CHARLOTTE, NC – OCTOBER 25: Head coach Ron Rivera of the Carolina Panthers looks on prior to their game against the Philadelphia Eagles at Bank of America Stadium on October 25, 2015 in Charlotte, North Carolina. (Photo by Streeter Lecka/Getty Images)

This Weekend in NFL Stupid highlights the dumbest moments and decisions in football throughout the season. For Week 6, we start with an embarrassing Thursday night for Ron Rivera and the Carolina Panthers.

Everything Panthers

The week got off to a stupid start on Thursday when Rivera’s Panthers completely bungled crunch time against the Philadelphia Eagles. The Panthers got the ball trailing by five points with just under six minutes remaining in the fourth quarter. No reason to panic, although it would have been nice if they had a full complement of timeouts.

Rivera had already used a timeout on a bad, unnecessary challenge earlier in the quarter. Quarterback Cam Newton might have crossed the goal line on a dive toward the corner of the end zone on a scramble, but there clearly wasn’t enough evidence to overturn the call on the field and losing the challenge gave the Panthers 1st-and-goal on the 1-yard line anyway (they scored easily on the very next play).

(Photo by Streeter Lecka/Getty Images)

Anyhow, with 3:33 to play the Panthers had moved the ball into Philly territory and were facing a 4th-and-2. Kudos to Riverboat Ron for electing to go for it, but the fact they used yet another timeout with the clock stopped prior to that gamble is enough to make me throw up in my mouth a little bit. They’d convert, but with just one timeout remaining Newton got panicky and started throwing unnecessary bombs. He was nearly intercepted on first down, he launched a wild pass to the end zone on second down and he was intercepted on third down.

When they got the ball back a minute later, they were in desperation mode and were barely able to breach Eagles territory. Had Rivera been smarter with his timeouts and had the offense been properly prepared for that fourth-down play, the Panthers might have won instead of lost.

On a safe 3rd-and-long run with less than 30 seconds remaining in a tie game, Chicago Bears running back Jordan Howard ran out of bounds

The Bears would have been able to run out the clock. Instead, they were forced to punt to the Baltimore Ravens, who had returned a punt for a touchdown earlier in the quarter. They’re damn lucky Michael Campanaro didn’t break another one.

Why is this a flag?

The NFL is coming around on celebration penalties, but it still has a long way to go.

Leading the Atlanta Falcons by three with 47 seconds remaining in the fourth quarter, the Miami Dolphins took a timeout on defense

I still can’t wrap my head around this one. The Falcons had just picked up a first down at the 26. They were the desperate team, trying to pick up extra yardage for a game-tying field goal attempt. Sure, they might have taken a shot or two at the end zone, but do you really lack confidence in your defense so tremendously that you were already calling timeouts, assuming they’d gain another 26 yards and score in the last 47 seconds?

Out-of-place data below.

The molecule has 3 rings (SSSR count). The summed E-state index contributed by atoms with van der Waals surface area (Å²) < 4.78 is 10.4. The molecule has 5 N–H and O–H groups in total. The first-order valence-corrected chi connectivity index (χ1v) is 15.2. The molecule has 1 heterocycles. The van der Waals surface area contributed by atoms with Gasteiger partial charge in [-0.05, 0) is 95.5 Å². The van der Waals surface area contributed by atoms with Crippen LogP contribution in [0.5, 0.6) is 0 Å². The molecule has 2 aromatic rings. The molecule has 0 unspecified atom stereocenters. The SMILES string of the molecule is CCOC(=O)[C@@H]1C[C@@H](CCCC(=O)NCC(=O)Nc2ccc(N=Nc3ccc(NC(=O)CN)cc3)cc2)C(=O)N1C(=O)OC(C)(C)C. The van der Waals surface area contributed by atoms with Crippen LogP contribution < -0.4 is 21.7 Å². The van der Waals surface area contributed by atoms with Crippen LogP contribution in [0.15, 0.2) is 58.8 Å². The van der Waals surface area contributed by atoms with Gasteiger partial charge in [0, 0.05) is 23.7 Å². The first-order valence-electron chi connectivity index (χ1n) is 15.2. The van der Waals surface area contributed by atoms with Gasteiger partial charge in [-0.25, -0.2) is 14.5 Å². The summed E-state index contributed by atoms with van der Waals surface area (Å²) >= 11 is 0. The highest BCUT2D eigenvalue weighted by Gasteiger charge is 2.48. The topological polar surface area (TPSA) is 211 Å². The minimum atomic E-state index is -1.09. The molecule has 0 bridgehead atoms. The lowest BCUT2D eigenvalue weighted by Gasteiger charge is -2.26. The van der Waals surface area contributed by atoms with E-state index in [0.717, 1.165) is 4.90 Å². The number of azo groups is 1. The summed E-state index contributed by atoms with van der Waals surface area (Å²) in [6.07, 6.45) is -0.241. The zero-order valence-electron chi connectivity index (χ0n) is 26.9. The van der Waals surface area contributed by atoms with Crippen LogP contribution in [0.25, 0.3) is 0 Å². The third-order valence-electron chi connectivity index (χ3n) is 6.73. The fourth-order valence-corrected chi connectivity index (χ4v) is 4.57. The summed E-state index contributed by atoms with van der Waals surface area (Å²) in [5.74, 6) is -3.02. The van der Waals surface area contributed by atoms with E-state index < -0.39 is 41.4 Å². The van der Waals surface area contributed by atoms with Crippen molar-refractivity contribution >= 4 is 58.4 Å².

It was a weird-ass decision that luckily didn’t bite them in the ass because Falcons quarterback Matt Ryan threw a game-sealing interception on the very next play.

Andy Reid’s ill-advised fourth-down gamble 

I sort of get it, Andy. Your offense hadn’t been moving the ball well all day and you were finally close. Trailing the Pittsburgh Steelers by nine points early in the fourth quarter, you had a 4th-and-2 on the Pittsburgh 4-yard line. Knowing you’d probably need at least one touchdown, you gambled. And it backfired.

But the thing is, as painful as it is, you simply have to take the points when you’re down two scores, a field goal will make it a one-score game and it’s fourth down in the fourth quarter. You take the easy three points now and understand that you’ll need a touchdown next time, rather than trying to force the touchdown against a tough defense on a small field. You’re risking too much. In this case, it was costly. Your offense scored a touchdown on the next drive anyway. Had you taken the points at that first juncture, you’d have had the lead.

And this, of course

You could argue that I’m burying the lead here, but this call and rule are both so bad and the entire episode has received so much attention that it’s become exhausting. You already know this is stupid, so I don’t imagine you came here just to be told for the 2,347th time that…

A) Fumbling the ball into the end zone shouldn’t result in a touchback unless the defense recovers. If you fumble out of bounds before the end zone, the defense doesn’t get the ball. If you fumble into the end zone, the same rule should apply. I suppose you could also add a yardage-based penalty if you want to prevent players from deliberately fumbling the ball forward in desperate moments near the end zone, but I highly doubt that’d ever come into play. Point is, the rule in its current form is unfair and far too punitive.

B) The replays clearly lacked clear evidence that the original call (touchdown Jets) was wrong. The call never should have been overturned.

It was one of the worst calls I’ve ever seen, made worse by the fact it caused the worst rule in the NFL to be applied. That’s rough, and it might have cost the New York Jets a victory over the New England Patriots.

About Brad Gagnon

Brad Gagnon has been passionate about both sports and mass media since he was in diapers -- a passion that won't die until he's in them again. Based in Toronto, he's worked as a national NFL blog editor at, a producer and writer at theScore Television Network and a host, reporter and play-by-play voice at Rogers TV. His work has also appeared at, Deadspin,, The Guardian, The Hockey News and elsewhere at Comeback Media, but his day gig has him covering the NFL nationally for Bleacher Report.